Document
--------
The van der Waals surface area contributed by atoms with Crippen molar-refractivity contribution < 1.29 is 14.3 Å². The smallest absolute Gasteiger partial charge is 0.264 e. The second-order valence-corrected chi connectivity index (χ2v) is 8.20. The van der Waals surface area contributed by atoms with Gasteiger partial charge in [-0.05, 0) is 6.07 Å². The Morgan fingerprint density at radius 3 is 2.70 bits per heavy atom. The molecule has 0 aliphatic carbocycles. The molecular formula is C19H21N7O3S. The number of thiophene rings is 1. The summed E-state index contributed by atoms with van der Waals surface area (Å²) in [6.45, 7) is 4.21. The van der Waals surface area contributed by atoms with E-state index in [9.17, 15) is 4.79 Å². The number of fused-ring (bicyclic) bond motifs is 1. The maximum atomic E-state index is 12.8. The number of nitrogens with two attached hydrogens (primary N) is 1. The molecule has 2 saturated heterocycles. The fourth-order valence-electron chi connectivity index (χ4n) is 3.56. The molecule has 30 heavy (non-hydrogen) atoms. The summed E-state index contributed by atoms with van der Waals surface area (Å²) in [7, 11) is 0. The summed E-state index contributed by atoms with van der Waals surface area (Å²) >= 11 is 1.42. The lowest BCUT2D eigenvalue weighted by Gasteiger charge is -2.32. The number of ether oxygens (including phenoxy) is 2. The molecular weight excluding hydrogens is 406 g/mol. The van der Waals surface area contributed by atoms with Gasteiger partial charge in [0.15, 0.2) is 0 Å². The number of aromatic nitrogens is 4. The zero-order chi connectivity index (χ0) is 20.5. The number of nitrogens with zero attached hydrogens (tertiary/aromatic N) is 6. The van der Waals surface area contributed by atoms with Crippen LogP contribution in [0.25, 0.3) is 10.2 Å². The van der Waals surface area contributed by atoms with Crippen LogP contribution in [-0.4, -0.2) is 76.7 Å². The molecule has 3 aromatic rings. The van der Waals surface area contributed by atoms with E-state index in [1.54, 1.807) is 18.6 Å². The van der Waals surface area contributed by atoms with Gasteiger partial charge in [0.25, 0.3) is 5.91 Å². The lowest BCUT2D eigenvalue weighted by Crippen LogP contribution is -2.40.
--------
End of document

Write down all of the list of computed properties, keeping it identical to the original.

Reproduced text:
The van der Waals surface area contributed by atoms with Crippen molar-refractivity contribution < 1.29 is 14.3 Å². The smallest absolute Gasteiger partial charge is 0.264 e. The second-order valence-corrected chi connectivity index (χ2v) is 8.20. The van der Waals surface area contributed by atoms with Gasteiger partial charge in [-0.05, 0) is 6.07 Å². The Morgan fingerprint density at radius 3 is 2.70 bits per heavy atom. The molecule has 0 aliphatic carbocycles. The molecular formula is C19H21N7O3S. The number of thiophene rings is 1. The summed E-state index contributed by atoms with van der Waals surface area (Å²) in [6.45, 7) is 4.21. The van der Waals surface area contributed by atoms with E-state index in [9.17, 15) is 4.79 Å². The number of fused-ring (bicyclic) bond motifs is 1. The maximum atomic E-state index is 12.8. The number of nitrogens with two attached hydrogens (primary N) is 1. The molecule has 2 saturated heterocycles. The fourth-order valence-electron chi connectivity index (χ4n) is 3.56. The molecule has 30 heavy (non-hydrogen) atoms. The summed E-state index contributed by atoms with van der Waals surface area (Å²) in [7, 11) is 0. The summed E-state index contributed by atoms with van der Waals surface area (Å²) >= 11 is 1.42. The lowest BCUT2D eigenvalue weighted by Gasteiger charge is -2.32. The number of ether oxygens (including phenoxy) is 2. The molecular weight excluding hydrogens is 406 g/mol. The van der Waals surface area contributed by atoms with Gasteiger partial charge in [0.15, 0.2) is 0 Å². The number of aromatic nitrogens is 4. The zero-order chi connectivity index (χ0) is 20.5. The number of nitrogens with zero attached hydrogens (tertiary/aromatic N) is 6. The van der Waals surface area contributed by atoms with Crippen LogP contribution in [0.25, 0.3) is 10.2 Å². The van der Waals surface area contributed by atoms with Crippen LogP contribution in [-0.4, -0.2) is 76.7 Å². The molecule has 3 aromatic rings. The van der Waals surface area contributed by atoms with E-state index in [1.54, 1.807) is 18.6 Å². The van der Waals surface area contributed by atoms with Gasteiger partial charge in [0.25, 0.3) is 5.91 Å². The lowest BCUT2D eigenvalue weighted by Crippen LogP contribution is -2.40.